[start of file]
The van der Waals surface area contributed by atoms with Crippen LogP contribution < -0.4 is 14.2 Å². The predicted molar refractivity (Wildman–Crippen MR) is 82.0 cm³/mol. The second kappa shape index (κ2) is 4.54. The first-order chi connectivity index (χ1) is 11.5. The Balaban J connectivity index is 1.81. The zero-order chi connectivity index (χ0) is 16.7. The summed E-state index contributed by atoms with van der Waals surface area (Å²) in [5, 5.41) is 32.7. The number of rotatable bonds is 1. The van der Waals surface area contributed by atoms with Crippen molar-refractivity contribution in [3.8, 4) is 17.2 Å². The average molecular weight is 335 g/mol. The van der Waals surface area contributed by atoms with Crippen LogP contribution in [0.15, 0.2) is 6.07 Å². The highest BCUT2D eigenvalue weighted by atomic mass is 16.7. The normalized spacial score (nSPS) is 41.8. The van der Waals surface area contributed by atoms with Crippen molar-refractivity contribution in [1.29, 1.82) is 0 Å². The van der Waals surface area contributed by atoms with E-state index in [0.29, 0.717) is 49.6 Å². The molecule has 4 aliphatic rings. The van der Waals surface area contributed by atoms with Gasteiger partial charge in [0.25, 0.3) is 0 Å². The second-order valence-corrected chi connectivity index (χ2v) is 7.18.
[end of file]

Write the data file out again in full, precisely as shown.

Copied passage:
The van der Waals surface area contributed by atoms with Crippen LogP contribution < -0.4 is 14.2 Å². The predicted molar refractivity (Wildman–Crippen MR) is 82.0 cm³/mol. The second kappa shape index (κ2) is 4.54. The first-order chi connectivity index (χ1) is 11.5. The Balaban J connectivity index is 1.81. The zero-order chi connectivity index (χ0) is 16.7. The summed E-state index contributed by atoms with van der Waals surface area (Å²) in [5, 5.41) is 32.7. The number of rotatable bonds is 1. The van der Waals surface area contributed by atoms with Crippen molar-refractivity contribution in [3.8, 4) is 17.2 Å². The average molecular weight is 335 g/mol. The van der Waals surface area contributed by atoms with Crippen LogP contribution in [0.15, 0.2) is 6.07 Å². The highest BCUT2D eigenvalue weighted by atomic mass is 16.7. The normalized spacial score (nSPS) is 41.8. The van der Waals surface area contributed by atoms with Crippen molar-refractivity contribution in [1.29, 1.82) is 0 Å². The van der Waals surface area contributed by atoms with E-state index in [0.29, 0.717) is 49.6 Å². The molecule has 4 aliphatic rings. The van der Waals surface area contributed by atoms with Gasteiger partial charge in [0.25, 0.3) is 0 Å². The second-order valence-corrected chi connectivity index (χ2v) is 7.18.